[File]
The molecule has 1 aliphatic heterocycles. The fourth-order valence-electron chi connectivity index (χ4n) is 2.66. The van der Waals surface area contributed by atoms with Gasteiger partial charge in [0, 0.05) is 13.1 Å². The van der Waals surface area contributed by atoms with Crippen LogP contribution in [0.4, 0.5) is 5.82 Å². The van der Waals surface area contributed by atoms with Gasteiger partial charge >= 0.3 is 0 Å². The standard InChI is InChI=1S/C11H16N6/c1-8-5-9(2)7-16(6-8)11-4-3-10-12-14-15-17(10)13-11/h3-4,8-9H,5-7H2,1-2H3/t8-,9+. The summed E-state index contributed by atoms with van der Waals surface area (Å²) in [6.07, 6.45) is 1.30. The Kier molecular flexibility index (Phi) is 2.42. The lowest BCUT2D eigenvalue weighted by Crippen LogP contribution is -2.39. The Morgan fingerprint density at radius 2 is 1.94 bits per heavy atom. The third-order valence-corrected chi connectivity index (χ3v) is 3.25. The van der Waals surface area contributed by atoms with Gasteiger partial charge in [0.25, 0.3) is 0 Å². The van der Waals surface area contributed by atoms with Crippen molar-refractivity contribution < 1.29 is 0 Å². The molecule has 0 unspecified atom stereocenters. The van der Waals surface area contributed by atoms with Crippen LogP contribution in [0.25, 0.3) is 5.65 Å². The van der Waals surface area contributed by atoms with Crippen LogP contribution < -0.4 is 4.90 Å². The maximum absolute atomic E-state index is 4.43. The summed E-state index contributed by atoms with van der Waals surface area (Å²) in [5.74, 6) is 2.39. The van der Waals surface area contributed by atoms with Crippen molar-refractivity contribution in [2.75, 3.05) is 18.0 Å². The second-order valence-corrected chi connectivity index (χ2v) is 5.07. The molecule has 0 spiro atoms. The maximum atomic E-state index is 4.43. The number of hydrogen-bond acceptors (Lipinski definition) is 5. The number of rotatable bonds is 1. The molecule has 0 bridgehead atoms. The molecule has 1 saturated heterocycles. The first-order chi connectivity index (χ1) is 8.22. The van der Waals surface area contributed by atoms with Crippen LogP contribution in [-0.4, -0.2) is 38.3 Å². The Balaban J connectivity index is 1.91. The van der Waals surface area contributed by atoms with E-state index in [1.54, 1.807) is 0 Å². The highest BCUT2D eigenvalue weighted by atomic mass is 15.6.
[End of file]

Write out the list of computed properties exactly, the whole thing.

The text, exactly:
The molecule has 1 aliphatic heterocycles. The fourth-order valence-electron chi connectivity index (χ4n) is 2.66. The van der Waals surface area contributed by atoms with Gasteiger partial charge in [0, 0.05) is 13.1 Å². The van der Waals surface area contributed by atoms with Crippen LogP contribution in [0.4, 0.5) is 5.82 Å². The van der Waals surface area contributed by atoms with Gasteiger partial charge >= 0.3 is 0 Å². The standard InChI is InChI=1S/C11H16N6/c1-8-5-9(2)7-16(6-8)11-4-3-10-12-14-15-17(10)13-11/h3-4,8-9H,5-7H2,1-2H3/t8-,9+. The summed E-state index contributed by atoms with van der Waals surface area (Å²) in [6.07, 6.45) is 1.30. The Kier molecular flexibility index (Phi) is 2.42. The lowest BCUT2D eigenvalue weighted by Crippen LogP contribution is -2.39. The Morgan fingerprint density at radius 2 is 1.94 bits per heavy atom. The third-order valence-corrected chi connectivity index (χ3v) is 3.25. The van der Waals surface area contributed by atoms with Gasteiger partial charge in [0.25, 0.3) is 0 Å². The van der Waals surface area contributed by atoms with Crippen molar-refractivity contribution < 1.29 is 0 Å². The molecule has 0 unspecified atom stereocenters. The van der Waals surface area contributed by atoms with Crippen LogP contribution in [0.25, 0.3) is 5.65 Å². The van der Waals surface area contributed by atoms with Crippen LogP contribution < -0.4 is 4.90 Å². The maximum absolute atomic E-state index is 4.43. The summed E-state index contributed by atoms with van der Waals surface area (Å²) in [5.74, 6) is 2.39. The van der Waals surface area contributed by atoms with Crippen molar-refractivity contribution in [2.75, 3.05) is 18.0 Å². The second-order valence-corrected chi connectivity index (χ2v) is 5.07. The molecule has 0 spiro atoms. The maximum atomic E-state index is 4.43. The number of hydrogen-bond acceptors (Lipinski definition) is 5. The number of rotatable bonds is 1. The molecule has 0 bridgehead atoms. The molecule has 1 saturated heterocycles. The first-order chi connectivity index (χ1) is 8.22. The van der Waals surface area contributed by atoms with Crippen LogP contribution in [-0.4, -0.2) is 38.3 Å². The Balaban J connectivity index is 1.91. The van der Waals surface area contributed by atoms with E-state index in [1.54, 1.807) is 0 Å². The highest BCUT2D eigenvalue weighted by atomic mass is 15.6.